Thursday, December 6, 2007

Romney's speech

Here is the text of Romney's "Faith in America" speech. It is a good speech that says much that is both good and true about the relationship of religious conviction to American life, history and politics.

But like JFK's speech on the subject, Romney basically says that his faith [his most fundamental commitments in life, mind you, if they are genuine] won't affect the performance of his public responsibilities.
Let me assure you that no authorities of my church, or of any other church for that matter, will ever exert influence on presidential decisions. Their authority is theirs, within the province of church affairs, and it ends where the affairs of the nation begin.

As Governor, I tried to do the right as best I knew it, serving the law and answering to the Constitution. I did not confuse the particular teachings of my church with the obligations of the office and of the Constitution — and of course, I would not do so as President. I will put no doctrine of any church above the plain duties of the office and the sovereign authority of the law.
But what if the demands of "the plain duties of the office and the sovereign authority of the law" conflict with "the particular teachings of my church"? Are we to believe that a person of integrity, who believes firmly in the tenets of his faith, would ignore those convictions? Fortunately, his beliefs, both political and religious, and the laws and political climate in contemporary America probably make such a fundamental conflict improbable.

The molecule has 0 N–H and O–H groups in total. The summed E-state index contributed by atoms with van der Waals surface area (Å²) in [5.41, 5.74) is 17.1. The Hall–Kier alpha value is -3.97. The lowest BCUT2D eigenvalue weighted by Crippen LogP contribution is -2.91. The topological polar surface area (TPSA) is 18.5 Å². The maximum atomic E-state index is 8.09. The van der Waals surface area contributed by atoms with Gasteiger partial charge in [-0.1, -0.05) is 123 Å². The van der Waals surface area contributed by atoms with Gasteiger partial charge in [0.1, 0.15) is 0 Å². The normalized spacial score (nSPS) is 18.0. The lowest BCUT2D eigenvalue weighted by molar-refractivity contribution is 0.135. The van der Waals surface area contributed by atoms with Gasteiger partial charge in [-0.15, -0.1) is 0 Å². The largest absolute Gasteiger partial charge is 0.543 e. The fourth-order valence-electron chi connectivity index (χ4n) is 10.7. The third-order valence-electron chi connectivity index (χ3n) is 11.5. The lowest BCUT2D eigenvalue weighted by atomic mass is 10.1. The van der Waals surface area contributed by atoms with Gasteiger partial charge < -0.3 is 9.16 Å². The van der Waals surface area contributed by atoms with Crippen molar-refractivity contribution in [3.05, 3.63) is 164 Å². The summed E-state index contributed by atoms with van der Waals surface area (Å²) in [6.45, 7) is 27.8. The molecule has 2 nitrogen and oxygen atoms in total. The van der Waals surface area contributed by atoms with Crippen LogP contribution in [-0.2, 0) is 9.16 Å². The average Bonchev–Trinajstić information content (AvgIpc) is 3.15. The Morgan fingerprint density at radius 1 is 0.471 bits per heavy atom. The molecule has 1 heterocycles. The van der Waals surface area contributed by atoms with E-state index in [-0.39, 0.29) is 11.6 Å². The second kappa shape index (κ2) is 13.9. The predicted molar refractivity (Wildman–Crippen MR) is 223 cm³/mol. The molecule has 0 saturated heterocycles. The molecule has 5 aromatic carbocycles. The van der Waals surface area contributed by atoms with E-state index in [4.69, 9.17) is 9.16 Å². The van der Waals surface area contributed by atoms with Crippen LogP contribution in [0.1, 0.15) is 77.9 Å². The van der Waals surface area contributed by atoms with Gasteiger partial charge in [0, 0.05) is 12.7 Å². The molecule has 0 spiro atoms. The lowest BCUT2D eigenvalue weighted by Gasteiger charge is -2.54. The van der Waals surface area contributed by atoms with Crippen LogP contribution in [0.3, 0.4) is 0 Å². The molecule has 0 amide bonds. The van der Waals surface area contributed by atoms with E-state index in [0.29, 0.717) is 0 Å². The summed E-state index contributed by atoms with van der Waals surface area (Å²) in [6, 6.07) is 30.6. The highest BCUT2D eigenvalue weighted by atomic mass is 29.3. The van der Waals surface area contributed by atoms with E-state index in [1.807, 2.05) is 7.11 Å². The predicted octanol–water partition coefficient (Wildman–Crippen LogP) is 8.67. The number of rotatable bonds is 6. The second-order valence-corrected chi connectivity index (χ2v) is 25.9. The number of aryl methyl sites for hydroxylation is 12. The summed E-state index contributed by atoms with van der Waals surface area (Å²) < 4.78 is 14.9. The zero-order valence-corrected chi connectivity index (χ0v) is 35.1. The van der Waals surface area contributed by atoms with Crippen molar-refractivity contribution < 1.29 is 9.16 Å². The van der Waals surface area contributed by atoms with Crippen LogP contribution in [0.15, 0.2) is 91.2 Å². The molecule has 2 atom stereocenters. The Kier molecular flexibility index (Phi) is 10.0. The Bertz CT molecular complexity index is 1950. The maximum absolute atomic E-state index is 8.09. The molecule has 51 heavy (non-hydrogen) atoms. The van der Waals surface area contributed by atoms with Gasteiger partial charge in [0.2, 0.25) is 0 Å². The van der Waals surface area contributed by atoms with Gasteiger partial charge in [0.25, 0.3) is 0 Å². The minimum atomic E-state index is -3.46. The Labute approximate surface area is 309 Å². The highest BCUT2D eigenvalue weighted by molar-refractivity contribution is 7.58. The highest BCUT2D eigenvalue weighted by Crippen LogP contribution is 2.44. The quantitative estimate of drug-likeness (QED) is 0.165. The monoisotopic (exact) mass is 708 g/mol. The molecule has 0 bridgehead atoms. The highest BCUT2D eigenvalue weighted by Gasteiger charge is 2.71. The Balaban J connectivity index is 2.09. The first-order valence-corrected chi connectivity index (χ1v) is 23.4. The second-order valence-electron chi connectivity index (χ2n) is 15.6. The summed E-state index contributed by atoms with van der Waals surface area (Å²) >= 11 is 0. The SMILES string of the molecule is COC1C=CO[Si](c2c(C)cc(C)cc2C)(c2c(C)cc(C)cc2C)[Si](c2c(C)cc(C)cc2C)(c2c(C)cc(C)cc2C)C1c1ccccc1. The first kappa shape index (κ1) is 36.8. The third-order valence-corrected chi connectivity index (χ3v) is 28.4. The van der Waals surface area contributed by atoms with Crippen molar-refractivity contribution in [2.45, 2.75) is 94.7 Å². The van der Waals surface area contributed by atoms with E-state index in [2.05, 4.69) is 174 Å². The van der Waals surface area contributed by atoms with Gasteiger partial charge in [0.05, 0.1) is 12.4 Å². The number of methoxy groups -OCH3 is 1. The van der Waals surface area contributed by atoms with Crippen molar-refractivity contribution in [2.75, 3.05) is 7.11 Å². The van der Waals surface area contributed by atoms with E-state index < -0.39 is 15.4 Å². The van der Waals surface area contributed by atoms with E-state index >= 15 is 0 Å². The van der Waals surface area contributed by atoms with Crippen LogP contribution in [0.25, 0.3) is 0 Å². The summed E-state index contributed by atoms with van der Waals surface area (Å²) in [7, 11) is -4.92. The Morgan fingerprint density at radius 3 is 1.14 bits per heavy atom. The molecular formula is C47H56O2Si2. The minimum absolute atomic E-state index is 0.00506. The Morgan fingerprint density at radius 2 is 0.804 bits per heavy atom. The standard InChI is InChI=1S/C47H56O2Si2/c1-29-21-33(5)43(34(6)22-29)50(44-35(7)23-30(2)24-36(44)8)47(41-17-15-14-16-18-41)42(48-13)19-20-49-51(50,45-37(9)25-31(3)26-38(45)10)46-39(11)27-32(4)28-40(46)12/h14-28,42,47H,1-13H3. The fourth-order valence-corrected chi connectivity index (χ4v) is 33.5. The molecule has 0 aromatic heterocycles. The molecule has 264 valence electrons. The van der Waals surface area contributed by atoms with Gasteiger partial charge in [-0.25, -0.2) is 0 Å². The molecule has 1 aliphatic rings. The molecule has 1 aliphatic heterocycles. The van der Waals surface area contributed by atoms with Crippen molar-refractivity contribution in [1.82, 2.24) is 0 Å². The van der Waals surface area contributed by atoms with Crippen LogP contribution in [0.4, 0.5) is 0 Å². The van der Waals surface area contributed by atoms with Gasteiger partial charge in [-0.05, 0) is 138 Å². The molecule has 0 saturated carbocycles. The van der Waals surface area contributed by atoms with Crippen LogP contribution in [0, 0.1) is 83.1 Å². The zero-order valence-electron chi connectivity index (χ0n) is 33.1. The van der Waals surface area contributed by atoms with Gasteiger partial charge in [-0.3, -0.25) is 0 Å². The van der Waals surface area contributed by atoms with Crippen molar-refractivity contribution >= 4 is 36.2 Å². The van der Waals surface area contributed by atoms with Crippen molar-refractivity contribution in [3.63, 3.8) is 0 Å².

In my last post on Romney, yesterday, the question of the peculiar LDS position on the person of Jesus was raised. Here is how he dealt with that issue:
There is one fundamental question about which I often am asked. What do I believe about Jesus Christ? I believe that Jesus Christ is the Son of God and the Savior of mankind. My church's beliefs about Christ may not all be the same as those of other faiths. Each religion has its own unique doctrines and history. These are not bases for criticism but rather a test of our tolerance. Religious tolerance would be a shallow principle indeed if it were reserved only for faiths with which we agree.
"Religious tolerance would be a shallow principle indeed...." He is surely right about that, and his beliefs about Our Lord are certainly not relevant to the question of whether he could make a good President of the United States. I'm sorry it was felt necessary to make the speech. It is a good speech.

I don't support him. If he is the Republican nominee next fall, I probably will. His religious beliefs have little to do with why I don't support him now — nor will they signify much then.

Governor Mitt Romney's "Faith In America" Address


  1. Curious: Would you support Huckabee if he won the nomination?

  2. I'd support any of the current GOP candidates, except Paul, against any of the potential Democratic candidates, but I'm not sanguine about the chances of most of them.

  3. My last answer wasn't very direct. I would support Huckabee if he were nominated. I don't think he will be, and I think he would be very vulnerable in a general election. Nevertheless, he would be vastly preferable to Senators Clinton, Obama or Edwards.

    My preferred choice, Thompson, might not be any more electable, but he seems to me the only candidate who has thoroughly thought through the issues and come to a consistent, intellectually defensible conservative agenda.

    I know his campaign has been disappointing to many of those who were waiting with bated breath, but imperfection of one kind or another is normal for humans. He isn't glib. He hasn't changed his positions facilely. He seems to me to operate from knowledge and conviction. I'd like to have a President like that.


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